When does sexual relationship cost MP's assistant a job?

Bedroom police will be needed to check up on MPs who might be having illicit affairs with their staff if the ban on employing close relatives is to be enforced fairly, the husband of a senior Labour MP said today.

More than three dozen wives and husbands employed by MPs as office managers, personal assistants or constituency workers are facing the sack if the report by Sir Christopher Kelly, published tomorrow, is implemented in full.

Phil Cole has been employed by his wife, Caroline Flint, since she was elected Labour MP for Don Valley in 1997. They lived together for ten years before they married in 2001. That belated decision to marry is now likely to cost Mr Cole his job.

“What if an MP begins a sexual relationship with a staff?” he asked. “At what point does it become a formal relationship under the Kelly rules? Are we going to have bedroom policing?

“We are going to have a dual set of rules, one for single MPs, or gay MPs who have not been through a civil ceremony, and one for those who are married or have been through a civil ceremony. Would my position be different if Caroline and I were still living together but were not married?”

Mr Cole, who is 49, gave up a job with Burson Marsteller, one of the world’s biggest PR agencies, to move to Don Valley and run his wife’s constituency office. Previously, he had worked for years as a party organiser.

“The biggest concern in 1997 was the issue of MPs having undisclosed connections to the lobbying industry, so I took a decision that I would give up my job so that Caroline would not have a partner who was a lobbyist. I didn’t make that move for the money. Anyone will tell you that you can make more in international PR than you can on the standard salary scales set by Parliament.

“It’s very well known in the constituency that I work for Caroline, and I cannot recall ever having a letter or a word of complaint about her employing her husband.”

Sally Hammond is also likely to have to suffer for making a career choice to be with her husband, the Tory MP Stephen Hammond. She has worked in Parliament far longer than her husband, having started as a Tory MP’s secretary in 1984.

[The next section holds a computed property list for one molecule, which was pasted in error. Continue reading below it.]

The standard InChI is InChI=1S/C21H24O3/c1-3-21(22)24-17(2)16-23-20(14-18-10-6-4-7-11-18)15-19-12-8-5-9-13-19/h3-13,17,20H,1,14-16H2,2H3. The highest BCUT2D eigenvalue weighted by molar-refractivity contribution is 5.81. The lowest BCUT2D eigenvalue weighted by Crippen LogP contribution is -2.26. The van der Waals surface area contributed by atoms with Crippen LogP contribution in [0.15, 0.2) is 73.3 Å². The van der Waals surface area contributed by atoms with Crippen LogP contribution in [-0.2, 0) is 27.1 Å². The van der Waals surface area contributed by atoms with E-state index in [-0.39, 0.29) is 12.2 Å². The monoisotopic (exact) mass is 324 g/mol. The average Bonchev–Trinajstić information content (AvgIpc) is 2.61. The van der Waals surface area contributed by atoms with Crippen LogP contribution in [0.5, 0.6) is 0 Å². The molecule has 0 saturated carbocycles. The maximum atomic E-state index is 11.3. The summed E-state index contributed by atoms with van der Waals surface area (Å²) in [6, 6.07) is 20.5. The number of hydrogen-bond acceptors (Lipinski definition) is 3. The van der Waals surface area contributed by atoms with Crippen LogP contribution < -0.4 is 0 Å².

Her last employer, the Tory MP Richard Page, stood down at the general election in 2005. His successor, David Gauke, offered to keep her on, but on that same day her husband took Wimbledon off Labour, so she decided to work for him. Now she faces the sack.

One possibility is that her husband will do a ‘wife swap’ with a fellow Tory, so that each employs the other’s wife.

“I’m not very happy about the wife swap issue, but I will have to find another job,” she said. “I wouldn’t mind if somebody said to me ‘reapply for your job’. I could easily get it because I’ve got lots of experience, and I know the constituency, but I find the thought of being sacked for being married very distasteful.”

Another idea mooted in Parliament – in jest, rather than as a serious suggestion – is that wives could get a ‘quickie’ divorce so that they can keep working for their husbands. Eve Burt started working for her Tory husband Alistair Burt when he was first elected in 1983, took time off when they had small children, and has worked for him full time since 2001.

She joked: “Alistair said to me ‘what if I make you my living doll, darling?’ and I said ‘I don’t want to be anyone’s living doll at my age’.”

Some MPs have argued that working together makes it easier to stay married, in a profession where anti-social hours contribute to a notoriously high divorce rate.

Jean Hamilton, who the Midlothian constituency office for her husband, David, said: “I can understand that because it’s a very stressful job but if I told you that we have had our 40th wedding anniversary you’ll know that we’re in it long term.”

Sally Ainger, who runs the constituency office in West Carmarthen for husband Nick said: “When Nick has been in meetings all day he rings me at eight or nine about some constituency matter. I do weekend surgeries with him on Friday afternoon through to the evening, and Saturday morning. He wouldn’t want to ask somebody else to work those hours.

“There have been very few people who have abused the system to pay family members. It’s a classic case of the few spoiling it for the many.”

Start your day with The Independent, sign up for daily news emails
PROMOTED VIDEO